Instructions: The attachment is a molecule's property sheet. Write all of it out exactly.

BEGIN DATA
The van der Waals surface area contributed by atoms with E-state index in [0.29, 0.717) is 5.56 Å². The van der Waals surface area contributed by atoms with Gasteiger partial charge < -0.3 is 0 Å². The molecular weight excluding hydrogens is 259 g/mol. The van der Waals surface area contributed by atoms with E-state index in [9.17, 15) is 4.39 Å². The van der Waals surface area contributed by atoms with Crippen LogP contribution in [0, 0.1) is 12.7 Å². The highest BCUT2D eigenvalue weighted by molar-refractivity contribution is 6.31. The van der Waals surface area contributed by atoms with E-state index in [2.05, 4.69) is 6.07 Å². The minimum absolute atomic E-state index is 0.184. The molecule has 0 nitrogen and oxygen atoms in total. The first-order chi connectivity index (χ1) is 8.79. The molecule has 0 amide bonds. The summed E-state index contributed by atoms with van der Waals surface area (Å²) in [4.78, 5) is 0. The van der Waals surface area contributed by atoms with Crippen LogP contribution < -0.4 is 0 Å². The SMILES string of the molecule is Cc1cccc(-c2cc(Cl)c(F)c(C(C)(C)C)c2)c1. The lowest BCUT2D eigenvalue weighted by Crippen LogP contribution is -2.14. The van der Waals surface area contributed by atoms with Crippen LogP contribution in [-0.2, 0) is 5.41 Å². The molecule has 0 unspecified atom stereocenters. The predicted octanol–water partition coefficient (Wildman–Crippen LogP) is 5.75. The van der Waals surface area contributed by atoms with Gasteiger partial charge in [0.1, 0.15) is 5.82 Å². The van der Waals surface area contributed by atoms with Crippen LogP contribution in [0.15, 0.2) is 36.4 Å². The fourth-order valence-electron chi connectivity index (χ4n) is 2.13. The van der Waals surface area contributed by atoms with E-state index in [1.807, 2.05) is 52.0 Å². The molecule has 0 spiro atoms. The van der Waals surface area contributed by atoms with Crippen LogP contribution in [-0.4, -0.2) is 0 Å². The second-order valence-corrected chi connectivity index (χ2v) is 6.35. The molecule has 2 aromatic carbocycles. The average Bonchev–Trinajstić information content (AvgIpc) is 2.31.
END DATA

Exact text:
The van der Waals surface area contributed by atoms with E-state index in [0.29, 0.717) is 5.56 Å². The van der Waals surface area contributed by atoms with Gasteiger partial charge < -0.3 is 0 Å². The molecular weight excluding hydrogens is 259 g/mol. The van der Waals surface area contributed by atoms with E-state index in [9.17, 15) is 4.39 Å². The van der Waals surface area contributed by atoms with Crippen LogP contribution in [0, 0.1) is 12.7 Å². The highest BCUT2D eigenvalue weighted by molar-refractivity contribution is 6.31. The van der Waals surface area contributed by atoms with E-state index in [2.05, 4.69) is 6.07 Å². The minimum absolute atomic E-state index is 0.184. The molecule has 0 nitrogen and oxygen atoms in total. The first-order chi connectivity index (χ1) is 8.79. The molecule has 0 amide bonds. The summed E-state index contributed by atoms with van der Waals surface area (Å²) in [4.78, 5) is 0. The van der Waals surface area contributed by atoms with Crippen LogP contribution < -0.4 is 0 Å². The SMILES string of the molecule is Cc1cccc(-c2cc(Cl)c(F)c(C(C)(C)C)c2)c1. The lowest BCUT2D eigenvalue weighted by Crippen LogP contribution is -2.14. The van der Waals surface area contributed by atoms with Crippen LogP contribution in [-0.2, 0) is 5.41 Å². The molecule has 0 unspecified atom stereocenters. The predicted octanol–water partition coefficient (Wildman–Crippen LogP) is 5.75. The van der Waals surface area contributed by atoms with Gasteiger partial charge in [0.1, 0.15) is 5.82 Å². The van der Waals surface area contributed by atoms with Crippen LogP contribution in [0.15, 0.2) is 36.4 Å². The fourth-order valence-electron chi connectivity index (χ4n) is 2.13. The van der Waals surface area contributed by atoms with E-state index in [1.807, 2.05) is 52.0 Å². The molecule has 0 spiro atoms. The van der Waals surface area contributed by atoms with Crippen LogP contribution in [-0.4, -0.2) is 0 Å². The second-order valence-corrected chi connectivity index (χ2v) is 6.35. The molecule has 2 aromatic carbocycles. The average Bonchev–Trinajstić information content (AvgIpc) is 2.31.